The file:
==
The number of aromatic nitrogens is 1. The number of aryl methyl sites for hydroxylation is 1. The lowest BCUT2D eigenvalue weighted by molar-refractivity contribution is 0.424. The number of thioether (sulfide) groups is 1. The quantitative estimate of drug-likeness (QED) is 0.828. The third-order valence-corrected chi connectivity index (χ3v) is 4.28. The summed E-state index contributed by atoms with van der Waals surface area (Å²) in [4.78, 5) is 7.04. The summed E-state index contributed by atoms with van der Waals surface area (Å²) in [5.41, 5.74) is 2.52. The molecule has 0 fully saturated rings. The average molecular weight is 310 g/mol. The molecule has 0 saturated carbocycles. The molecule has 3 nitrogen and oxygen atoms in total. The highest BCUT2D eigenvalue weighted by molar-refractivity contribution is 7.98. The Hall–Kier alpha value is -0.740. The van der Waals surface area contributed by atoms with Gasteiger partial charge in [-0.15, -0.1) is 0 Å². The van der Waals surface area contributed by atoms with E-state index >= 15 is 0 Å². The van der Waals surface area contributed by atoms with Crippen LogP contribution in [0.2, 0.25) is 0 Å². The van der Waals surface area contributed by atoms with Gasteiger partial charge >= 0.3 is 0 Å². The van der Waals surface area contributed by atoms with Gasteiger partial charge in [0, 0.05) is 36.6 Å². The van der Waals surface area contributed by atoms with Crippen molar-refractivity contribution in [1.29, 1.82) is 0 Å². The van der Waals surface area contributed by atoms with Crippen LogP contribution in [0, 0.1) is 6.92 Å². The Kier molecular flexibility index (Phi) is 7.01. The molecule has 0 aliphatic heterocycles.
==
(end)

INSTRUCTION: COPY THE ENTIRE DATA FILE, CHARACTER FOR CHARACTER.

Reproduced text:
The number of aromatic nitrogens is 1. The number of aryl methyl sites for hydroxylation is 1. The lowest BCUT2D eigenvalue weighted by molar-refractivity contribution is 0.424. The number of thioether (sulfide) groups is 1. The quantitative estimate of drug-likeness (QED) is 0.828. The third-order valence-corrected chi connectivity index (χ3v) is 4.28. The summed E-state index contributed by atoms with van der Waals surface area (Å²) in [4.78, 5) is 7.04. The summed E-state index contributed by atoms with van der Waals surface area (Å²) in [5.41, 5.74) is 2.52. The molecule has 0 fully saturated rings. The average molecular weight is 310 g/mol. The molecule has 0 saturated carbocycles. The molecule has 3 nitrogen and oxygen atoms in total. The highest BCUT2D eigenvalue weighted by molar-refractivity contribution is 7.98. The Hall–Kier alpha value is -0.740. The van der Waals surface area contributed by atoms with Gasteiger partial charge in [-0.15, -0.1) is 0 Å². The van der Waals surface area contributed by atoms with E-state index >= 15 is 0 Å². The van der Waals surface area contributed by atoms with Crippen LogP contribution in [0.2, 0.25) is 0 Å². The van der Waals surface area contributed by atoms with Gasteiger partial charge >= 0.3 is 0 Å². The van der Waals surface area contributed by atoms with Gasteiger partial charge in [0, 0.05) is 36.6 Å². The van der Waals surface area contributed by atoms with Crippen molar-refractivity contribution in [1.29, 1.82) is 0 Å². The van der Waals surface area contributed by atoms with Crippen LogP contribution in [0, 0.1) is 6.92 Å². The Kier molecular flexibility index (Phi) is 7.01. The molecule has 0 aliphatic heterocycles.